Flour                                        100.00                         100.00

Cornflour                                 4.41                             4.10

Maize flour                             14.70               –

Granulated sugar                    25.59                           21.67

Invert syrup 80%                     7.94                             6.67

Butter                                      –                                   4.87

Whey powder              –                                               1.67

Margarine                               –                                   10.00

Shortening                                11.03                           –

Lecithin                                      0.57                           0.50

Salt                                              0.88                           0.70

Soda                                            0.67                            0.58

ACP                                             0.08                           0.16

Protease                                     0.02                           0.02

SMS 10% solution                    0.02                           0.02

Whole liquid egg                         –                                3.33

Ammonium bicarbonate         0.73                            0.33

Water                                         26.47                           17.95

 

Recipes

Recipe (1) is a good standard Marie, Recipe (2) is a higher quality product.

 

Critical ingredients

1. Flour should not exceed 9.0% protein. Higher protein will result in a hard biscuit.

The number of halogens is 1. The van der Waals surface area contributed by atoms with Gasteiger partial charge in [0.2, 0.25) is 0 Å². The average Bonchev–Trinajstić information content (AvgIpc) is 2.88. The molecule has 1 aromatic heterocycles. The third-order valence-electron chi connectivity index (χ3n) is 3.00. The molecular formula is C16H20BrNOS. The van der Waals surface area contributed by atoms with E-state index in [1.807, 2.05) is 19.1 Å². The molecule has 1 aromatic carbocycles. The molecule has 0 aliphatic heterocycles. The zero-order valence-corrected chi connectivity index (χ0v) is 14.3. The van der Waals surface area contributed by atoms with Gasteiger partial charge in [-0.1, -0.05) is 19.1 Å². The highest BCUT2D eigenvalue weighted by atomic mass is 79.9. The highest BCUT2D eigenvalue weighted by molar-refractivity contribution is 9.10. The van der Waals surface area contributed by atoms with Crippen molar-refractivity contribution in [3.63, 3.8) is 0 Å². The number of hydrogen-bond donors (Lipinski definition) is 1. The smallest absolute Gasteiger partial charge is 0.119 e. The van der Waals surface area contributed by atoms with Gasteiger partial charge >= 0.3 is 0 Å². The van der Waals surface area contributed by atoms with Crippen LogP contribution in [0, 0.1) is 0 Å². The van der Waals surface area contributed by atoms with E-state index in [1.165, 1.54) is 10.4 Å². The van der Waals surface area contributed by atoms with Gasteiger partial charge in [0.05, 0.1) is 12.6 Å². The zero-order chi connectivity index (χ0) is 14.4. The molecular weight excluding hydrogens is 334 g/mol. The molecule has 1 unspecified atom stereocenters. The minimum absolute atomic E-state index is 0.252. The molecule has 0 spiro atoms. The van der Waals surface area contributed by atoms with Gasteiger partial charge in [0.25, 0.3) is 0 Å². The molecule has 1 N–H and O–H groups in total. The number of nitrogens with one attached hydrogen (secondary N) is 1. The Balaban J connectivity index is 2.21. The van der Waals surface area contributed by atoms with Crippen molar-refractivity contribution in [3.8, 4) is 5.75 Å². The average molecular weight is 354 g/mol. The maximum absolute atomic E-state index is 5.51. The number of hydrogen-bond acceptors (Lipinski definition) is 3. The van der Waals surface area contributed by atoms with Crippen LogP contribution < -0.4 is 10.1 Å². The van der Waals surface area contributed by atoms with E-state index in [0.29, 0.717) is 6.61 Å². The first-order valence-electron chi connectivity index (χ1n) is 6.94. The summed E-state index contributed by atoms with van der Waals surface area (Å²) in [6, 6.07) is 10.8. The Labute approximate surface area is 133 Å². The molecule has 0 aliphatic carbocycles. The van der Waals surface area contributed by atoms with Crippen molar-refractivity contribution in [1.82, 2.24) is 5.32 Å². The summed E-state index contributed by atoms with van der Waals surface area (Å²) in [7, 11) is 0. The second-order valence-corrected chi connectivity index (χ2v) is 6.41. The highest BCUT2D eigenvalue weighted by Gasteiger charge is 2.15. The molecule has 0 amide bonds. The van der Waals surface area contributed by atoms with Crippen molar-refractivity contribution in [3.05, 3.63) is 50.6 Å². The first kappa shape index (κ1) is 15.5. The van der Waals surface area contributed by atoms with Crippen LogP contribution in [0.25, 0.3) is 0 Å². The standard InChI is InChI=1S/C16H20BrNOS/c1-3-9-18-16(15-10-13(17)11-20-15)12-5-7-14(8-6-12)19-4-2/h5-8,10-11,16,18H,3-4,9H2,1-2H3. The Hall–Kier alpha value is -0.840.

2. Cornflour and maize flour are used to reduce the total gluten content and make a more tender eating biscuit.

3. SMS will modify the protein to make a soft extensible dough.

4. Marie biscuits are made with medium protein flour and contain SMS to develop a soft extensible dough. The doughs are mixed on horizontal mixers to a temperature of 40-42 degrees C. The dough is sheeted and cut and is traditionally baked on a steel band.

 

Mixing

An “all in one mix” on a horizontal mixer. Mixing is critical to developing the soft extensible dough. A mixing action which kneads the dough without too much tearing and extruding is ideal. Mixing time on a typical high speed mixer will be 20-25 minutes. Marie doughs are mixed until the required temperature is achieved. The dough should reach 40-42oC. At this temperature it should be well kneaded and of correct consistency for machining. Higher dough temperatures result in unstable doughs. The dough is used straight away without standing and it is important to maintain the temperature.

Crackers 3

 

 

 

 

 

 

 

 

 

 

 

 

 

 

 

Baker Perkins High Speed Horizontal Dough Mixer

Forming

The dough may be laminated, but doughs made with SMS are usually sheeted without lamination. Dough scrap incorporation is very important and should be very even and consistent. The temperature of the scrap dough should be as close as possible to the temperature of the new dough. Dough sheet reduction should be gentle and should not exceed the ratio of 2.5:1.